It’s unlikely that IMF will take PM Shehbaz’s assurances favourably, given its experience with Pakistan

For the prime minister to personally step in, after his finance minister has refused to budge for months, shows that the PML-N leadership remains divided on what its strategy should be.


January 10, 2023

ISLAMABAD – With the finance minister taking a back seat in recent days, it does not exactly inspire confidence that Prime Minister Shehbaz Sharif himself has had to step forward and extend assurances to the IMF regarding Pakistan’s intent with regard to resuming the Extended Fund Facility.

It is unclear whether Islamabad has finally realised the gravity of the crisis it is in, which is only going to get exponentially worse if Q Block’s assurances regarding forthcoming aid from friendly countries fail to materialise soon.

After PM Shehbaz recently spoke to the IMF managing director and “[…] told her about the government’s resolve to complete the terms of IMF’s programme,” a delegation from the lender has agreed to meet Finance Minister Ishaq Dar on the sidelines of the International Conference on Climate Resilient Pakistan, being hosted in Geneva on Jan 9 (today), to “discuss outstanding issues”.

The IMF programme had been brought back on track just a few months ago, and only after the previous finance minister convinced the cabinet to take several difficult decisions to re-order the country’s fiscal priorities. However, it stalled once again after Miftah Ismail was shown the door and replaced with the incumbent, Ishaq Dar.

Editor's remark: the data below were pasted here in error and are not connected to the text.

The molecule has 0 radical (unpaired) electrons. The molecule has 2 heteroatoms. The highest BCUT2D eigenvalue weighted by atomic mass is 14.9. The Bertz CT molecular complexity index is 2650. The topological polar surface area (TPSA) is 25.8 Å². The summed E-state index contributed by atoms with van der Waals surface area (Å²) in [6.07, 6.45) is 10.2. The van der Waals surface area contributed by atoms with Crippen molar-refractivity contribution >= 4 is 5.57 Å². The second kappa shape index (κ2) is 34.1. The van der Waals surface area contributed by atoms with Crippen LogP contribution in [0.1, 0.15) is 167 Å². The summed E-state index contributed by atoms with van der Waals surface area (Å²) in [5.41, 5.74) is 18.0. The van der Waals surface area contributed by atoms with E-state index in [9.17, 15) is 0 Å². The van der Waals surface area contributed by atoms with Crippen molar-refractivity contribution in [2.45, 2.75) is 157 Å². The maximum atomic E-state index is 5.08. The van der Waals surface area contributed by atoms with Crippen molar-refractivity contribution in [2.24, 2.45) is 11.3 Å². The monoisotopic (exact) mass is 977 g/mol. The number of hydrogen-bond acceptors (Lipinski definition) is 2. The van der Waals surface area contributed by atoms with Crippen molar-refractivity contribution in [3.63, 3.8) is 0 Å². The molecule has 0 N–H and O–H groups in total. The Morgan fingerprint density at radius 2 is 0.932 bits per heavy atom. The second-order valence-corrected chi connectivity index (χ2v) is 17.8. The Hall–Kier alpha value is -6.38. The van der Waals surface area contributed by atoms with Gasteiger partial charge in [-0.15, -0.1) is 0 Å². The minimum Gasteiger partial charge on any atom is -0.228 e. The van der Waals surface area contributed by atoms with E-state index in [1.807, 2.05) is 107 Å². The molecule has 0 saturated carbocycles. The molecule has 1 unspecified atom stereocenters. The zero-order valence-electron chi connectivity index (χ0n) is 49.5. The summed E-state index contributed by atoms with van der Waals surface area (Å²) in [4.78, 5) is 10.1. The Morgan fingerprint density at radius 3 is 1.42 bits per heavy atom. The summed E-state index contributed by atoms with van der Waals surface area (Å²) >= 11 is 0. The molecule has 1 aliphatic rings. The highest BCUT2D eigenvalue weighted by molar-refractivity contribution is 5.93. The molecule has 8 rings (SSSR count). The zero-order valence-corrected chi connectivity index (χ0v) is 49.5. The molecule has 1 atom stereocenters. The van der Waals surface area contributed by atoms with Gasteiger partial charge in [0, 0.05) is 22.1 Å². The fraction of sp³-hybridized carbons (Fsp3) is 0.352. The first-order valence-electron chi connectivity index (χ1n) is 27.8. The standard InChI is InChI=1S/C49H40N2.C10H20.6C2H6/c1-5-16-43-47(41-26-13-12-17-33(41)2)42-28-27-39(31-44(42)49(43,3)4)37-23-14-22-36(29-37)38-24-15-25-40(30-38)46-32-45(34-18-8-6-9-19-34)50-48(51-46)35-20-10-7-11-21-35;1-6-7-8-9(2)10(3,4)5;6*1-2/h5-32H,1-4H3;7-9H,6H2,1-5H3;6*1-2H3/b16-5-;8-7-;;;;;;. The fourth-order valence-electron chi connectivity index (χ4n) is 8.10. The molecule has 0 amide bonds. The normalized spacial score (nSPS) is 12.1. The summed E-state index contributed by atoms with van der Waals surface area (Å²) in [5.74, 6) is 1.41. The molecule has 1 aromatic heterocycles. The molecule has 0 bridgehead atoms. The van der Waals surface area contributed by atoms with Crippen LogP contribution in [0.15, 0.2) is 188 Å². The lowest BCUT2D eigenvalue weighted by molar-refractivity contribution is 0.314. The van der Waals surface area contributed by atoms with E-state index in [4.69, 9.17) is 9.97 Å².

Mr Dar proceeded to greatly complicate matters by making statements like: “I won’t take dictation from the IMF” and “I don’t care if they [IMF officials] come [for the 9th review]. I don’t have to plead before them.” The ninth review was subsequently delayed and, mere months later, the central bank’s foreign exchange reserves have depleted to just enough for less than a month’s worth of imports.

Islamabad is increasingly feeling the pressure as foreign debt repayments become due: industries that are dependent on imported inputs have been facing immense difficulties as banks either delay or refuse to issue letters of credit, leading to shortages of essential and even lifesaving items.

For the prime minister to personally step in after his finance minister has refused to budge for months on the action plan tabled by the IMF shows that the PML-N leadership remains divided on what its strategy should be. It is unlikely in such a situation that the IMF will take the prime minister’s assurances favourably, especially given the lender’s experience with Pakistan, where, on more than one occasion over the past twelve months, one person has made assurances to get the bailout programme back on track, but has then been replaced or undercut by another with completely different plans.

Resuming the IMF programme is certainly not all there is to Pakistan’s current economic troubles, but getting it back on track is key to unlocking other much-needed sources of financing. The PML-N must get its act together and decide who will be calling the shots. Its leadership’s indecision over which line of action to follow has already cost the government its credibility.

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